One problem men have when trying to uphold their human rights is that most people do not listen or respond in a hostile way.
For this reason female supporters on men’s human rights are among the most effective communicators.
Here are some of them.
Cassie Jaye is the documentary film maker who made ‘The Red Pill’
Erin Pizzey was one of the founders or the Shelter movement. In this 2008 talk, she describes how the early movement was hijacked by men-blaming feminists.
Communications director for Justice for men and Boys.
Elizabeth has spoken extensively on the history of the feminist movement.
Janice Fiamengo, a professor of English at the University of Ottawa Has created over 100 short videos challenging mainstream views of equality.
Bettina Arndt is an Australian clinical psychologist now specialising and challenging anti-male feminism.
This clip covers the alleged ‘university rape culture’ and dismantles the distortions which led to it.
Belinda Brown writes extensively on the problems created by victim feminism.
This talks covers the difference and value of the roles of mother and father and the importance and origins of patriarchy.
Jess Butcher is an entrepreneur how asserts: “There has never been a better time to be a women”.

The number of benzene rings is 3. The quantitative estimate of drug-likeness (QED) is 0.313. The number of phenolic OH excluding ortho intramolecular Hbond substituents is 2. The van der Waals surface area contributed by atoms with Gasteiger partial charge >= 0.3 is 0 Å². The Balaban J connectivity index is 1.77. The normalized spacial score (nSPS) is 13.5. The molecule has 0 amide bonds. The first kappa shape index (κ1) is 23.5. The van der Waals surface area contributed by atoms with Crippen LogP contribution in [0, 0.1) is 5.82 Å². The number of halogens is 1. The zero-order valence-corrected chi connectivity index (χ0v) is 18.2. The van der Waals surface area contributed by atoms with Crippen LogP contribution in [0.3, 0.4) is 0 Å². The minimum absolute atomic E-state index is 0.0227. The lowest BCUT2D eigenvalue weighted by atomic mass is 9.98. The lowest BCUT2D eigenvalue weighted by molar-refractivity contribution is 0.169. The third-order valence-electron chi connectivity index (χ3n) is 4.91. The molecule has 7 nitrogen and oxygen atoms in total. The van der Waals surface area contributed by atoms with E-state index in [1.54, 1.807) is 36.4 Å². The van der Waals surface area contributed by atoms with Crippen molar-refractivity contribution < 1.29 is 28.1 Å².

This TED talk has a wide spread but touches on the importance of choice in the perception of glass ceilings, gender pay gap etc.
Dr. Anna Machin is an Oxford University-based evolutionary anthropologist who has spent ten years researching the psychology, biology, and behaviour of new fathers. Here she explains why this new-found knowledge means that we need to change how we talk about dads, moving away from lazy stereotypes, to acknowledge their unique and special role in their children’s lives and the power they hold to bring about real positive changes to inequality in our society.
Marilyn York owns a Men’s Rights Family Law Firm in Reno Nevada. She and her ten female employees focus on representing men in divorce cases for two reasons:
1. Fathers are crucial in the upbringing and development of their children; and
2. Fathers are the disadvantaged parent in family court and society. While the laws are improving, the statistics are not.
In this speech at the Oxford Union in 2013, Edwina Currie opposes the motion: “THIS HOUSE BELIEVE THAT WE ARE ALL FEMINISTS”.
She disagrees with the ‘men hating’, the idea that the sexes should be equal in every way and with the need for special measures to promote equality. She concludes by saying to women that you need education, skills, single-mindedness and most of all courage to achieve what you want.